So much of why we love food – eating it, making it, talking about it – is because it is emotionally attached to a memory, perhaps a fond ritual, perhaps a specific occasion. So easily triggered by the smell, feel or look of something, the nostalgia is instantaneous and even stronger when it is something to do with our childhood.

This is what happens when you talk about merenda, the typical mid-afternoon snack that most Italians tend to associate with coming home from school as a child. That moment of the day, somewhere around 4 o’clock, when small stomachs growl with emptiness and a little something will help make it to dinner time.

La merenda can often be something sweet (and in this case is usually called la merendina, ‘the little snack’). Perhaps a warm bowl of milk with biscotti for dipping; brioche – plain or filled with jam; a slice of bread, thickly spread with nutella. In the summer, gelato is quite possibly everybody’s – whether big or small – favourite merenda.

Then there are those merende that go back to another time. Long before pre-packaged snacks lined aisles at the supermarket. Like the zabaione-ish uovo sbattuto: an egg yolk and a spoonful or two of sugar, whipped up in seconds with a fork in a small teacup. Even Pellegrino Artusi in his 1891 cookbook describes this as the antidote to a crying child. His version includes the white of the egg, whipped to peaks and folded through the creamy egg, served with bread for dipping.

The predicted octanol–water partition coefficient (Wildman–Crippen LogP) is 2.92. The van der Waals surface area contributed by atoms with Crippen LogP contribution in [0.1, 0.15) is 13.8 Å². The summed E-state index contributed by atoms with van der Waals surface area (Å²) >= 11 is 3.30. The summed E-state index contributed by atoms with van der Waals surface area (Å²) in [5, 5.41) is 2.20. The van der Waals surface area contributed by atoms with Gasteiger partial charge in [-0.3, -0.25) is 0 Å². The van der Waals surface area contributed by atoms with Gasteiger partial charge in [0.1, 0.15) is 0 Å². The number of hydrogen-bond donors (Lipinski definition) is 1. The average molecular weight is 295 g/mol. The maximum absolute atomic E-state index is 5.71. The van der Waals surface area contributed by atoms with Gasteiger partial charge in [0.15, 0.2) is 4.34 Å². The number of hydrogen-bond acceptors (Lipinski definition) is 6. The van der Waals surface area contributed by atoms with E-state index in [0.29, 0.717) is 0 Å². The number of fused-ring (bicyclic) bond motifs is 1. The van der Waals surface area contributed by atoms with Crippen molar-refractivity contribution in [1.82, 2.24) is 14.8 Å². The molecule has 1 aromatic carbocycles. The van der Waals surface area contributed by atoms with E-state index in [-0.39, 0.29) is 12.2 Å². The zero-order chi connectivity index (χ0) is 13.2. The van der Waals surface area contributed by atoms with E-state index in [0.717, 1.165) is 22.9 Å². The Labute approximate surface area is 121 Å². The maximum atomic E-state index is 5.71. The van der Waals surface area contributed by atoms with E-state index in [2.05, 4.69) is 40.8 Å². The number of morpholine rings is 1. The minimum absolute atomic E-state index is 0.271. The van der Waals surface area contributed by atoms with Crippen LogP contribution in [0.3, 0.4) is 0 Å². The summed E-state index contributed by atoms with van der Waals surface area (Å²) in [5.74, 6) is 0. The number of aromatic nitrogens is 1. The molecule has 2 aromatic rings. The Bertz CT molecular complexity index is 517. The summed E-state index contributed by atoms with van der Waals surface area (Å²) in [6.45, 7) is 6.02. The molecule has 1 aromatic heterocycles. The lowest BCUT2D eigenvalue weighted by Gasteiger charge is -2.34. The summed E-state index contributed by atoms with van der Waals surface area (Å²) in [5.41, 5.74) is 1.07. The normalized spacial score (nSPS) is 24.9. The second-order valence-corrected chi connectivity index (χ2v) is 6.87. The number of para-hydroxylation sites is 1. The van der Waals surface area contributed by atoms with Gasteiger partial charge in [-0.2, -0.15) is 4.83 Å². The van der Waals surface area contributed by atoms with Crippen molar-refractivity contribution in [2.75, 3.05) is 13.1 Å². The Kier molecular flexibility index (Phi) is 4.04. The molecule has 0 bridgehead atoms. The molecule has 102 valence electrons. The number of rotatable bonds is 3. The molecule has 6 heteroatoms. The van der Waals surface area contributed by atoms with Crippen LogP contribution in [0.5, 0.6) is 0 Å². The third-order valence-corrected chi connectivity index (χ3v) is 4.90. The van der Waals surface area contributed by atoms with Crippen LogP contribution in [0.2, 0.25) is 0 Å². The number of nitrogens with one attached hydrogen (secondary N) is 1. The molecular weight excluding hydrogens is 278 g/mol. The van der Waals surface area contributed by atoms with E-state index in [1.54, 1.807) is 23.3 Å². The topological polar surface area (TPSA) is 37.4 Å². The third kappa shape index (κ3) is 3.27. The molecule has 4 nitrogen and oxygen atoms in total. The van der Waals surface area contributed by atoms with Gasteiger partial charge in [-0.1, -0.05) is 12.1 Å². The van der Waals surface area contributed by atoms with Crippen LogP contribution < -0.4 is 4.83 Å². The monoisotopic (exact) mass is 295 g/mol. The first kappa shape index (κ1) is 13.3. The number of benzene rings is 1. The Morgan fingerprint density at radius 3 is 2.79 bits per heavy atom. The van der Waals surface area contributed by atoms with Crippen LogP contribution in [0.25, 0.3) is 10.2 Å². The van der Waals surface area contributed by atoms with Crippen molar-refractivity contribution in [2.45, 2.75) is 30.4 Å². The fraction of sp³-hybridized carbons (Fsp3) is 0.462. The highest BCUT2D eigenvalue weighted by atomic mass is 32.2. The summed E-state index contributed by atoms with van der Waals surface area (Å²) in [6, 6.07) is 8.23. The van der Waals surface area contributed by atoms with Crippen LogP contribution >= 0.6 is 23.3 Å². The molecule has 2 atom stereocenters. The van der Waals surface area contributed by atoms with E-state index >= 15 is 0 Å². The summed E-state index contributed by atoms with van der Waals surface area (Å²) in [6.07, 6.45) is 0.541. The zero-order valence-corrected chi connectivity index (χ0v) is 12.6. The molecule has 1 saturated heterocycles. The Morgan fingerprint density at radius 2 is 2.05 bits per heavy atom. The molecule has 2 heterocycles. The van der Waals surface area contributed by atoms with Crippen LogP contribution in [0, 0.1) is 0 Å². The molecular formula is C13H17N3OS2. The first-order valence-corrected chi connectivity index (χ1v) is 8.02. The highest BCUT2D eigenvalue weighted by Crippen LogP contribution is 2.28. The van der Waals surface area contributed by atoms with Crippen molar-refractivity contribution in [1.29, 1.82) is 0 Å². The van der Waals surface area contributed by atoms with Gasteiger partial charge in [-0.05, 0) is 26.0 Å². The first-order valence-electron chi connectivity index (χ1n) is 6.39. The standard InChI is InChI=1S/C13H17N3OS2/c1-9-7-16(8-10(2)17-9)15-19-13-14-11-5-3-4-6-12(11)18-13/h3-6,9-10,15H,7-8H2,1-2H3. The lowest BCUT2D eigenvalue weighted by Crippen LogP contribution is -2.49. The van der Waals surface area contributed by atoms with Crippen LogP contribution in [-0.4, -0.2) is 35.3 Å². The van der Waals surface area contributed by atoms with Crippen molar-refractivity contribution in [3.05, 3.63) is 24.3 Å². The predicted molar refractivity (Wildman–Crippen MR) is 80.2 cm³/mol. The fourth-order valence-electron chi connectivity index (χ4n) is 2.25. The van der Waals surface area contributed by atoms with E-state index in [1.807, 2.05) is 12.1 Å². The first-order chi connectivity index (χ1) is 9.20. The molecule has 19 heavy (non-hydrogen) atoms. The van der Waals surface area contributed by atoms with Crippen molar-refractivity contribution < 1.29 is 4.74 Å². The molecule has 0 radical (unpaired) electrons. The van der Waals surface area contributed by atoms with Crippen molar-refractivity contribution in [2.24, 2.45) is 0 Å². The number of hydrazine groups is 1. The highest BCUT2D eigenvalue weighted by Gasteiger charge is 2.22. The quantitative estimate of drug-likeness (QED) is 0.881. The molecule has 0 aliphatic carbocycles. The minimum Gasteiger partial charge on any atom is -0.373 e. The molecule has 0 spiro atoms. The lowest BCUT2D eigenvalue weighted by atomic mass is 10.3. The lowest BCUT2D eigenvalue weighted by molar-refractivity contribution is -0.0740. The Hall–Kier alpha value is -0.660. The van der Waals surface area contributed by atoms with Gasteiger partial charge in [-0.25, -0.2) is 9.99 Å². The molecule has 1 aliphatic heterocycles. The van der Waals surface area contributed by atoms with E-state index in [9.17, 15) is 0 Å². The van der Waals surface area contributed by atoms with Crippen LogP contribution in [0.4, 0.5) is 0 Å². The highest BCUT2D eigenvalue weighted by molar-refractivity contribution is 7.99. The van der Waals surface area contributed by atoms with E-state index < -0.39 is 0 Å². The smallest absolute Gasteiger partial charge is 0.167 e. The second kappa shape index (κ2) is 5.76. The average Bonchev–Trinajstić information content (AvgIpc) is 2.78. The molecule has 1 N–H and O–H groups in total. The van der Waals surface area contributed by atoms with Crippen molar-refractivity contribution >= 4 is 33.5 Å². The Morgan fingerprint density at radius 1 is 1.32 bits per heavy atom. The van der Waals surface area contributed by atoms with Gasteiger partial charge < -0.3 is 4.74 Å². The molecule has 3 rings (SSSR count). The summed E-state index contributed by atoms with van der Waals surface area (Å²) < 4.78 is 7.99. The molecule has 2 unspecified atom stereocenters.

Bread with tomato. It’s not a bruschetta as such (although the ingredients are essentially the same), but much simpler: a tomato, cut in half, is rubbed over the bread until it is stained pink. It needs only a sprinkle of salt and pepper and good olive oil. Toasting is entirely optional. If you really wanted, you could embellish it – some fresh basil, some dried oregano, garlic. But these additions are mostly superfluous and really depend on how your nonna made it for you when you were a child.

It’s so simple it really doesn’t need a recipe, it’s more of a preparation, suited to your taste, to your memory. There’s a very specific order in which the ingredients are prepared. First, a quick rub of garlic, then a rub of tomato, followed by a sprinkle of salt and lastly, olive oil – Spanish in this case, of course. Each bite takes me a step closer to sun-drenched days spent on quaint beaches and bicycle rides around the former fishing village of Portixol. See? Food nostalgia.

Original Website:Italian Table Talk: Pane con Pomodoro | Emiko Davies